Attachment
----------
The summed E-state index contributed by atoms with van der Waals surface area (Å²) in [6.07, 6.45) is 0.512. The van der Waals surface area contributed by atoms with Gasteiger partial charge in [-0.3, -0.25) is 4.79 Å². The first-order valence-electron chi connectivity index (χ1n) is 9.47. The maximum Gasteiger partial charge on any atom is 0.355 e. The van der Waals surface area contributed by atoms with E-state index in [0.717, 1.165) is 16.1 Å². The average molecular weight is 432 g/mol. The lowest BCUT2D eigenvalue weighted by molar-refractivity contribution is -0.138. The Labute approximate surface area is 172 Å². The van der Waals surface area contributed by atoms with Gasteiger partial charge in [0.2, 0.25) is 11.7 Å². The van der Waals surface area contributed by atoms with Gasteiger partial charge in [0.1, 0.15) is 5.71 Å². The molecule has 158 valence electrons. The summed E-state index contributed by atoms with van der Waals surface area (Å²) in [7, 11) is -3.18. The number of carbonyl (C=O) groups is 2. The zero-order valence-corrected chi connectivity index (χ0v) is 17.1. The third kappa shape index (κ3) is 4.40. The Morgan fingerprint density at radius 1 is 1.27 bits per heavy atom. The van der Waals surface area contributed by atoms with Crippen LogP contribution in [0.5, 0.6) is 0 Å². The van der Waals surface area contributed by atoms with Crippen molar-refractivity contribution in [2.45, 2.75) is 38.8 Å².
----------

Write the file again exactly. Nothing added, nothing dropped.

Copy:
The summed E-state index contributed by atoms with van der Waals surface area (Å²) in [6.07, 6.45) is 0.512. The van der Waals surface area contributed by atoms with Gasteiger partial charge in [-0.3, -0.25) is 4.79 Å². The first-order valence-electron chi connectivity index (χ1n) is 9.47. The maximum Gasteiger partial charge on any atom is 0.355 e. The van der Waals surface area contributed by atoms with E-state index in [0.717, 1.165) is 16.1 Å². The average molecular weight is 432 g/mol. The lowest BCUT2D eigenvalue weighted by molar-refractivity contribution is -0.138. The Labute approximate surface area is 172 Å². The van der Waals surface area contributed by atoms with Gasteiger partial charge in [0.2, 0.25) is 11.7 Å². The van der Waals surface area contributed by atoms with Gasteiger partial charge in [0.1, 0.15) is 5.71 Å². The molecule has 158 valence electrons. The summed E-state index contributed by atoms with van der Waals surface area (Å²) in [7, 11) is -3.18. The number of carbonyl (C=O) groups is 2. The zero-order valence-corrected chi connectivity index (χ0v) is 17.1. The third kappa shape index (κ3) is 4.40. The Morgan fingerprint density at radius 1 is 1.27 bits per heavy atom. The van der Waals surface area contributed by atoms with Crippen LogP contribution in [0.5, 0.6) is 0 Å². The van der Waals surface area contributed by atoms with Crippen molar-refractivity contribution in [2.45, 2.75) is 38.8 Å².